Improve performance on nodes within the network so the data is more readily available 

Note –

Identifying Performance Bottlenecks lists hardware classes according to relative access speed, implying that slow access points, such as disks, are more likely to be the source of bottlenecks. However, processors that are underpowered to handle large loads are also likely sources of bottlenecks.

You typically begin deployment design with baseline processing power estimates for each component in the deployment and their dependencies. You then determine how to avoid bottlenecks related to system memory and disk access. Finally, you examine the network interface to determine potential bottlenecks and focus on strategies to overcome them.

Optimizing Disk Access

A critical component of deployment design is the speed of disk access to frequently accessed datasets, such as LDAP directories. Disk access provides the slowest access to data and is a likely source of a performance bottleneck.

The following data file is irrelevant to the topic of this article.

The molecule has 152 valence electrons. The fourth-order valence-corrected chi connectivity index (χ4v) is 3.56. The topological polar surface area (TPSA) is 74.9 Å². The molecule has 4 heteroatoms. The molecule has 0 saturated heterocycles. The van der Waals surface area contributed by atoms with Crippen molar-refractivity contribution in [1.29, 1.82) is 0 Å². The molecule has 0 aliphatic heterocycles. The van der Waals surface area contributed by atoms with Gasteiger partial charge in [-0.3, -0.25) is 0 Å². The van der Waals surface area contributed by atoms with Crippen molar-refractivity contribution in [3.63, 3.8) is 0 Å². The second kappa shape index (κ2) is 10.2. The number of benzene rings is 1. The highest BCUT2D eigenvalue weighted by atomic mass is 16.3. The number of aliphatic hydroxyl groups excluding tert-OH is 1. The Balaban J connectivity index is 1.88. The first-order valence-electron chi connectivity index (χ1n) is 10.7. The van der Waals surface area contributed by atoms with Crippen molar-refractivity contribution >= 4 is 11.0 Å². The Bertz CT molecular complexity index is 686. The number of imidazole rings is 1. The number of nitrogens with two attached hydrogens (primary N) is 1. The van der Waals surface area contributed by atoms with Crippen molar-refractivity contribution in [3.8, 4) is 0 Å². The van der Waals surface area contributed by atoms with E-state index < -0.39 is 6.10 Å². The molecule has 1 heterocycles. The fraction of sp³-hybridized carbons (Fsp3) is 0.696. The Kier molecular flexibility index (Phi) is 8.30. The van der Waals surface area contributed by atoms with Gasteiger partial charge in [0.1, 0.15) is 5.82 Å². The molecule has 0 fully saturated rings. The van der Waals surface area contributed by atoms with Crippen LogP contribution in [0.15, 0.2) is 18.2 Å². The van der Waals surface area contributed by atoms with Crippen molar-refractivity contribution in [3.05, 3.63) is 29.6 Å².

One way to optimize disk access is to separate write operations from read operations. Not only are write operations more expensive than read operations, read operations (lookup operations for LDAP directories) typically occur with considerably more frequency than write operations (updates to data in LDAP directories).

Another way to optimize disk access is by dedicating disks to different types of I/O operations. For example, provide separate disk access for Directory Server logging operations, such as transaction logs and event logs, and LDAP read and write operations.